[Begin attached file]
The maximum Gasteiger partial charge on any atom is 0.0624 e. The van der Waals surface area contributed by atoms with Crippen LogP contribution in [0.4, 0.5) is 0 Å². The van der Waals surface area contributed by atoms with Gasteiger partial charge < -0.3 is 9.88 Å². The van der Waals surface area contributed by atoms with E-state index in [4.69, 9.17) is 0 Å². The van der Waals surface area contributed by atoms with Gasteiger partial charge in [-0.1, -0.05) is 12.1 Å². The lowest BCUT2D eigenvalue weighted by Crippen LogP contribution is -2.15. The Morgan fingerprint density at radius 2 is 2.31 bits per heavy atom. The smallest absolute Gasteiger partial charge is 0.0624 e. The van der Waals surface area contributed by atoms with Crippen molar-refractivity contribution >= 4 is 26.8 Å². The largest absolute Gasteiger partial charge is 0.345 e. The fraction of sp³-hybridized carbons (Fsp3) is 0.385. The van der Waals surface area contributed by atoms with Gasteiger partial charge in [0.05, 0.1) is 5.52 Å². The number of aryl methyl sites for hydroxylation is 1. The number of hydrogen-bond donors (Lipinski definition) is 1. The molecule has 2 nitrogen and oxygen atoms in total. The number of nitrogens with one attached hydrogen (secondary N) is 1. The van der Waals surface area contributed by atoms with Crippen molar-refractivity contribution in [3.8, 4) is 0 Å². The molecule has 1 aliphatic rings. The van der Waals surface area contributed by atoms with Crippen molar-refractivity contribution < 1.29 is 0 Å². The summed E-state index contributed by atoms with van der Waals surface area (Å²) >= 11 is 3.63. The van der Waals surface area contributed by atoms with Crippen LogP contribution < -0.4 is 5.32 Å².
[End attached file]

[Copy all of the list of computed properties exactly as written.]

The maximum Gasteiger partial charge on any atom is 0.0624 e. The van der Waals surface area contributed by atoms with Crippen LogP contribution in [0.4, 0.5) is 0 Å². The van der Waals surface area contributed by atoms with Gasteiger partial charge < -0.3 is 9.88 Å². The van der Waals surface area contributed by atoms with E-state index in [4.69, 9.17) is 0 Å². The van der Waals surface area contributed by atoms with Gasteiger partial charge in [-0.1, -0.05) is 12.1 Å². The lowest BCUT2D eigenvalue weighted by Crippen LogP contribution is -2.15. The Morgan fingerprint density at radius 2 is 2.31 bits per heavy atom. The smallest absolute Gasteiger partial charge is 0.0624 e. The van der Waals surface area contributed by atoms with Crippen molar-refractivity contribution >= 4 is 26.8 Å². The largest absolute Gasteiger partial charge is 0.345 e. The fraction of sp³-hybridized carbons (Fsp3) is 0.385. The van der Waals surface area contributed by atoms with Gasteiger partial charge in [0.05, 0.1) is 5.52 Å². The number of aryl methyl sites for hydroxylation is 1. The number of hydrogen-bond donors (Lipinski definition) is 1. The molecule has 2 nitrogen and oxygen atoms in total. The number of nitrogens with one attached hydrogen (secondary N) is 1. The van der Waals surface area contributed by atoms with Crippen molar-refractivity contribution in [3.8, 4) is 0 Å². The molecule has 1 aliphatic rings. The van der Waals surface area contributed by atoms with Crippen molar-refractivity contribution < 1.29 is 0 Å². The summed E-state index contributed by atoms with van der Waals surface area (Å²) >= 11 is 3.63. The van der Waals surface area contributed by atoms with Crippen LogP contribution < -0.4 is 5.32 Å².